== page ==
(New York) Oil prices rebounded strongly on Wednesday in a highly volatile market after several losing sessions, boosted by concerns over Russian hydrocarbon supplies that could push the European Union into an embargo.

A barrel of US West Texas Intermediate (WTI) for June delivery climbed 5.96% to $105.71, after dropping more than 3% the day before and slipping below $100.

That of Brent from the North Sea for July delivery, listed in London, rose 4.92% to 107.51 dollars.

Prices rose early in the day after news of a Russian gas supply disruption in pipelines passing through Ukraine.

“We’ve seen cuts in Russian natural gas to Europe and that has been a major concern for investors which has supported the price rebound,” said Matt Smith, chief oil analyst at Kpler.

“Considering the cuts that have already taken place in Bulgaria, Poland, this will push European leaders to lean towards an embargo or to pivot towards other sources of supply than Russian energy,” he added.

Fears about the reliability of Russian hydrocarbon supplies have thus flared up again, with the volume of Russian gas transiting through Ukraine appearing to be down on Wednesday, as fighting in the east of the country with the Russian army is preventing Kyiv the proper functioning of gas infrastructure.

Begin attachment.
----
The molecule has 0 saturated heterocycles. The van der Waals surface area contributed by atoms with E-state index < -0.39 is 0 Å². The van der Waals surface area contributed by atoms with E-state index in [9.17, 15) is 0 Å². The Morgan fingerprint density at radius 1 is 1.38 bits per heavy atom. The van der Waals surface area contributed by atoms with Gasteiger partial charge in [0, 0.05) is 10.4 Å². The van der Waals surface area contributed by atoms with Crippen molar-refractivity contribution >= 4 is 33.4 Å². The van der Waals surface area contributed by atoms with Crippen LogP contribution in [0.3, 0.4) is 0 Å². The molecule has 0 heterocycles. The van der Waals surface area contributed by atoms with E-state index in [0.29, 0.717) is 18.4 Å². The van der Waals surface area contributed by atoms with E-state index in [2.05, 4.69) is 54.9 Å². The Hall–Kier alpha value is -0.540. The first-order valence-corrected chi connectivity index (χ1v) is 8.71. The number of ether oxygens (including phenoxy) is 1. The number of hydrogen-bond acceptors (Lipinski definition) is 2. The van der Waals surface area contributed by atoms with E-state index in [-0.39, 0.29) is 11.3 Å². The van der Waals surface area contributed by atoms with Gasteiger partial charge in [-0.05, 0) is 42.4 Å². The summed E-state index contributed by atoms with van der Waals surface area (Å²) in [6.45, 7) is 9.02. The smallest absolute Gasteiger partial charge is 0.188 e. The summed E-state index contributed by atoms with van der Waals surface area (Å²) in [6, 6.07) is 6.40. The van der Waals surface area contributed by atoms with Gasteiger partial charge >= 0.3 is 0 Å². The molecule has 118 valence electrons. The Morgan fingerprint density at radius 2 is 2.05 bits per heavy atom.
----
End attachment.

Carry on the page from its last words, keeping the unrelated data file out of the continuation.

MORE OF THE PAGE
For Victoria Scholar, analyst for Interactive Investor, “the prospect of a ban on Russian oil by the European Union and the restrictive effect this would have on the availability” of hydrocarbons, thus pushed prices up.

After a week of decline for black gold, prices having been showered by fears of a slowdown linked to confinements in China, the rise in prices was also fueled by a technical factor, estimated Andrew Lebow of Commodity Research Group.

“It must be recognized that we are operating in highly volatile exchanges with large price differentials in recent days. This price rally is partly a rebound from the bad sessions,” he said.

The U.S. Weekly Inventories report came out mixed, and “basically, its impact was neutral on the market” which remained strongly bullish on Wednesday, Matt Smith said.

Commercial crude oil reserves in the United States surged unexpectedly last week by 8.5 million barrels, which is usually not looked upon favorably by the market, as it would mean a demand failure.

But this strong rebound actually reflects a significant drawdown on US strategic reserves of 7 million barrels, according to the weekly report from the US Energy Information Agency (EIA).

Since September, and in an accelerated fashion since the war in Ukraine, Joe Biden’s government has been drawing on strategic reserves, which have melted by more than 78 million barrels in the past seven months, with the aim of lowering prices at the pump. .

In an even tighter market for finished goods, the price of gasoline at the pump on Wednesday climbed to a new record, in non-inflation-adjusted data, at 4.40 dollars per gallon (3.78 liters). , according to the AAA (American Automobile Association).

The Biden administration will draw even more from its strategic reserves at the rate of 7 million barrels per week for the next six months starting in May, always with the aim of driving down prices.



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